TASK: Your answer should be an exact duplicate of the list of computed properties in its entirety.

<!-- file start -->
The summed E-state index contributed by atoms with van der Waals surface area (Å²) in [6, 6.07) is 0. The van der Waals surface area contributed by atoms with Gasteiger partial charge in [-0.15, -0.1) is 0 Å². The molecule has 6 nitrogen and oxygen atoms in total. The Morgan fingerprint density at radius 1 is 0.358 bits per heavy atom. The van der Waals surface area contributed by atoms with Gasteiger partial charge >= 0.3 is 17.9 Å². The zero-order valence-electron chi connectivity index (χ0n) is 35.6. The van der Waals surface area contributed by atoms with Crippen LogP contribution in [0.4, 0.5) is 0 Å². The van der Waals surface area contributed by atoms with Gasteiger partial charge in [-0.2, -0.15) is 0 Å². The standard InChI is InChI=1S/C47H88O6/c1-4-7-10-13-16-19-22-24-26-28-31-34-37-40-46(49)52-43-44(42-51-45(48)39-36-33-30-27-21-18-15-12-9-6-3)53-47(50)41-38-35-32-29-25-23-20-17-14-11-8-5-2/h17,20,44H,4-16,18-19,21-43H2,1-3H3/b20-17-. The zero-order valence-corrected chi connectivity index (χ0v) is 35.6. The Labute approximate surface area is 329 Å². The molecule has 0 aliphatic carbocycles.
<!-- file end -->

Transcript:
The summed E-state index contributed by atoms with van der Waals surface area (Å²) in [6, 6.07) is 0. The van der Waals surface area contributed by atoms with Gasteiger partial charge in [-0.15, -0.1) is 0 Å². The molecule has 6 nitrogen and oxygen atoms in total. The Morgan fingerprint density at radius 1 is 0.358 bits per heavy atom. The van der Waals surface area contributed by atoms with Gasteiger partial charge >= 0.3 is 17.9 Å². The zero-order valence-electron chi connectivity index (χ0n) is 35.6. The van der Waals surface area contributed by atoms with Crippen LogP contribution in [0.4, 0.5) is 0 Å². The van der Waals surface area contributed by atoms with Gasteiger partial charge in [-0.2, -0.15) is 0 Å². The standard InChI is InChI=1S/C47H88O6/c1-4-7-10-13-16-19-22-24-26-28-31-34-37-40-46(49)52-43-44(42-51-45(48)39-36-33-30-27-21-18-15-12-9-6-3)53-47(50)41-38-35-32-29-25-23-20-17-14-11-8-5-2/h17,20,44H,4-16,18-19,21-43H2,1-3H3/b20-17-. The zero-order valence-corrected chi connectivity index (χ0v) is 35.6. The Labute approximate surface area is 329 Å². The molecule has 0 aliphatic carbocycles.